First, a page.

Remove the classification layer.
lgraph = removeLayers(lgraph,"output");
Replace the input layer with a new input layer that has Normalization
set to "none"
. To use an input layer with zerocenter or zscore normalization, you must specify an imageInputLayer
with nonempty value for the Mean
property. For example, Mean=sum(XTrain,4)
, where XTrain
is a 4D array containing your input data.
newInputLayer = imageInputLayer([224 224 3],Normalization="none"); lgraph = replaceLayer(lgraph,"input",newInputLayer);
Convert to a dlnetwork
.
dlnet = dlnetwork(lgraph)
dlnet = dlnetwork with properties: Layers: [176x1 nnet.cnn.layer.Layer] Connections: [191x2 table] Learnables: [214x3 table] State: [106x3 table] InputNames: {'imageinput'} OutputNames: {'softmax'} Initialized: 1 View summary with summary.
Input Arguments
inputSize
— Network input image size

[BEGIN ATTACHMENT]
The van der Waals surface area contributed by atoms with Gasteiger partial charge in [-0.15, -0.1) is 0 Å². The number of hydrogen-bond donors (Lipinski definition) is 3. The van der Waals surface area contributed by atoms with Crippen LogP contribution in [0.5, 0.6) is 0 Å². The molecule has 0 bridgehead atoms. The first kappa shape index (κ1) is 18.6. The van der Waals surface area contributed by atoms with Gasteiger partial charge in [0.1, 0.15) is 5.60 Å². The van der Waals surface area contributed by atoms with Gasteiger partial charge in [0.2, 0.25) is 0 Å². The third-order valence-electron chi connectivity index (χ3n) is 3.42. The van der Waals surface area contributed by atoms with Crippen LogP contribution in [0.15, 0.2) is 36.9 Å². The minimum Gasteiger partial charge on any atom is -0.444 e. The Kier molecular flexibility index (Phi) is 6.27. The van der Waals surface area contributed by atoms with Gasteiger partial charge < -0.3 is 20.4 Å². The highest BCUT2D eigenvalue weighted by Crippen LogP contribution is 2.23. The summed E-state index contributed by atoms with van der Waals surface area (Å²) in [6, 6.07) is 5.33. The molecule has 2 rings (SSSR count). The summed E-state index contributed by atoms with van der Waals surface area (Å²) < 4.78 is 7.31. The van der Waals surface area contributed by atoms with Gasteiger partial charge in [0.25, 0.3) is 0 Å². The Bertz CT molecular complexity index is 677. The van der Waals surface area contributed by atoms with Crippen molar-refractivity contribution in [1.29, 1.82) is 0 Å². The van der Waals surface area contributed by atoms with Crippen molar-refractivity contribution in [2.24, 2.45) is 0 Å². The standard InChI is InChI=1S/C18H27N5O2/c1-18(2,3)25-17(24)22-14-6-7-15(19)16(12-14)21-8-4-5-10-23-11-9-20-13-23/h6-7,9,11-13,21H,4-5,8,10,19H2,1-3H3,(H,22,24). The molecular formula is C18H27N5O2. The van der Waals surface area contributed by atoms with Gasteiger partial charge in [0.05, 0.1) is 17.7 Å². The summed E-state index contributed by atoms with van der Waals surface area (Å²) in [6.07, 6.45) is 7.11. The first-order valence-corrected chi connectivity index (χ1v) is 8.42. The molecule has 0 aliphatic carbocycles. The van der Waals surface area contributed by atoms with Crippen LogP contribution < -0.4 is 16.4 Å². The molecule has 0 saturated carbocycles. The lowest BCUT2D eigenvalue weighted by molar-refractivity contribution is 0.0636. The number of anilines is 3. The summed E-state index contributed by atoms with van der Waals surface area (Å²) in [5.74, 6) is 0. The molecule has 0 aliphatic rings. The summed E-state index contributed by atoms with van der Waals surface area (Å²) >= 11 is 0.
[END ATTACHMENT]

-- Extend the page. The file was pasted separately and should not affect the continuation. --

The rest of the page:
2element vector  3element vector
Network input image size, specified as one of the following:
2element vector in the form [height, width].
3element vector in the form [height, width, depth], where depth is the number of channels. Set depth to
3
for RGB images and to1
for grayscale images. For multispectral and hyperspectral images, set depth to the number of channels.
The height and width values must be greater
than or equal to initialStride * poolingStride *
2^{D}, where D is the number of
downsampling blocks. Set the initial stride using the InitialStride
argument. The pooling stride is 1
when the
InitialPoolingLayer
is set to "none"
, and
2
otherwise.
Data Types: single
 double
 int8
 int16
 int32
 int64
 uint8
 uint16
 uint32
 uint64